This study investigated the effects of a novel apoA-I mimetic peptide, ELK-2A2K2E, on development of atherosclerosis, lipoprotein metabolism and efficiency of reverse cholesterol transport in animal models. As expected, injection of the peptide inhibited the development of atherosclerosis in Apoe−/− mice and enhanced reverse cholesterol transport in C57BL/6 mice. However, investigation of the mechanisms responsible for these effects led to unexpected outcomes. Given that ELK-2A2K2E was exceptionally effective in supporting cholesterol efflux in vitro[16], we expected that ELK-2A2K2E would also be very effective in reducing plaque lipid content, but it appears, that this in vitro property of the peptide has not translated into in vivo efficiency. The observed effects on lipid accumulation in aortic sinus (38% reduction) were similar to those observed for similar doses of several other apoA-I mimetic peptides (30–45% reduction of lipid accumulation) [6][8], [25][30], although this was less than the effect shown for orally introduced high dose of peptide D4F (70% inhibition) [5]. It must be noted that a majority of these studies used female mice, while male mice were used in this study and that the group sizes were bigger in most other studies; both factors may affect the comparison. Conversely, the peptide was only modestly active in reducing VCAM-1 expression on endothelium and in preventing LDL oxidation in vitro[16], and yet it was remarkably effective in reducing VCAM-1 abundance and accumulation of oxidation products in vivo. In our study the peptide induced long-term reductions in plasma levels of all lipoproteins and changes in the size of HDL. It appears that chronic effects of peptide injection are not a simple reflection of its presence in lipoprotein particles, but are a consequence of a delayed and more complex metabolic effect. The capacity of mouse plasma to effect cholesterol efflux was increased by the peptide. In the in vivo model of reverse cholesterol transport, both ELK-2A2K2E and another peptide, 5A, mainly affected accumulation of cholesterol in feces, but not in plasma. This suggests that properties and metabolism of lipoproteins, not just cholesterol efflux, are affected by the peptides. Collectively, these findings support the hypothesis that the mechanism of action of ELK-2A2K2E is not a simple supplementation of the anti-atherogenic activities of HDL with additional activity of its own, but instead changes in properties of the lipoprotein particles, a hypothesis also supported by the observed changes in the size of HDL particles. It must be recognized however that HDL represents a minor lipoprotein fraction in apoE−/− mice fed with HFD. Our findings are consistent with several observations that mimetic peptides have a major effect on the functionality of the lipoproteins they bind to [10], [11], [13] or even on exchange of constituencies between LDL and HDL [31]. An alternative explanation is that peptides reduce local production of metabolites of arachidonic and linoleic acids in the intestine as was suggested by Navab et al [32], [33], a possibility especially relevant for the experiments with intraperitoneal route of administration. A limitation of this study is that we did not evaluate the effect of the peptide on the number of monocytes in the plasma that could be influenced by the peptide [34] and to contribute to the observed effects. Also, the effects were only tested in one animal model; the responses may be different in e.g. LDLR−/− mice. Our findings underline the complexity of translating in vitro properties of the peptides into in vivo outcomes.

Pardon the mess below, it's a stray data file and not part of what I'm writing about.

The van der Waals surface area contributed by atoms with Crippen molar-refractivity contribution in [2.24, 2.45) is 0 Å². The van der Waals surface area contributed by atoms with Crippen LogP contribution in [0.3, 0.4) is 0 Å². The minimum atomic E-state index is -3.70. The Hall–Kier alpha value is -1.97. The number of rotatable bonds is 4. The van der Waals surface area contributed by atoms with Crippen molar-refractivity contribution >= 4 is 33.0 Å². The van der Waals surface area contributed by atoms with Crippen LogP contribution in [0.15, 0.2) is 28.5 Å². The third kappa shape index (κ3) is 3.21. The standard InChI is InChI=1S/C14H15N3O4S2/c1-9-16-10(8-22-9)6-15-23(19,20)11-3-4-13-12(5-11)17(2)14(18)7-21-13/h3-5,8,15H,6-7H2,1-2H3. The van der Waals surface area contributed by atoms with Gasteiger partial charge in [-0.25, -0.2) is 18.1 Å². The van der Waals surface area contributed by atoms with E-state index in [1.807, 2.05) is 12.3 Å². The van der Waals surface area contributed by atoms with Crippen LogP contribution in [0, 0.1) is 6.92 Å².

An intriguing finding is that the substantial reduction in the number of macrophages and oxidation products caused by the peptide was not translated into a proportional reduction in the size of atherosclerotic plaques. This finding raises the question of why atherosclerosis progresses against a background of markedly reduced inflammation and oxidation, and more generally, what elements of atherosclerosis pathogenesis are essential for its progression? Further studies with peptides that specifically affect individual aspects of pathogenesis of atherosclerosis are required to clarify these issues.

Injection of the peptide caused significant reductions of cholesterol in all lipoprotein fractions. A most likely explanation for this finding is that lipoprotein particles carrying the peptide have a faster catabolic rate; however this was not examined directly. Because HDL is only a minor lipoprotein fraction in Apoe−/− mice maintained on a high fat diet, the implication of this finding is that the peptide binds to all lipoprotein fractions, not just HDL. This is consistent with ex vivo experiments with peptide 5A [7] and other apoA-I mimetic peptides [35] and was demonstrated directly in this study when distribution of the peptide among plasma constituencies was assessed. Reduction of plasma cholesterol content would have a major contribution to the anti-atherogenic effect of the peptide, especially if it results from faster clearance of lipoproteins. Unfortunately hyperlipidemic animal models of atherosclerosis do not provide an opportunity to evaluate relative contribution of reducing plasma cholesterol and of improving various anti-atherogenic facets of HDL when the two coincide.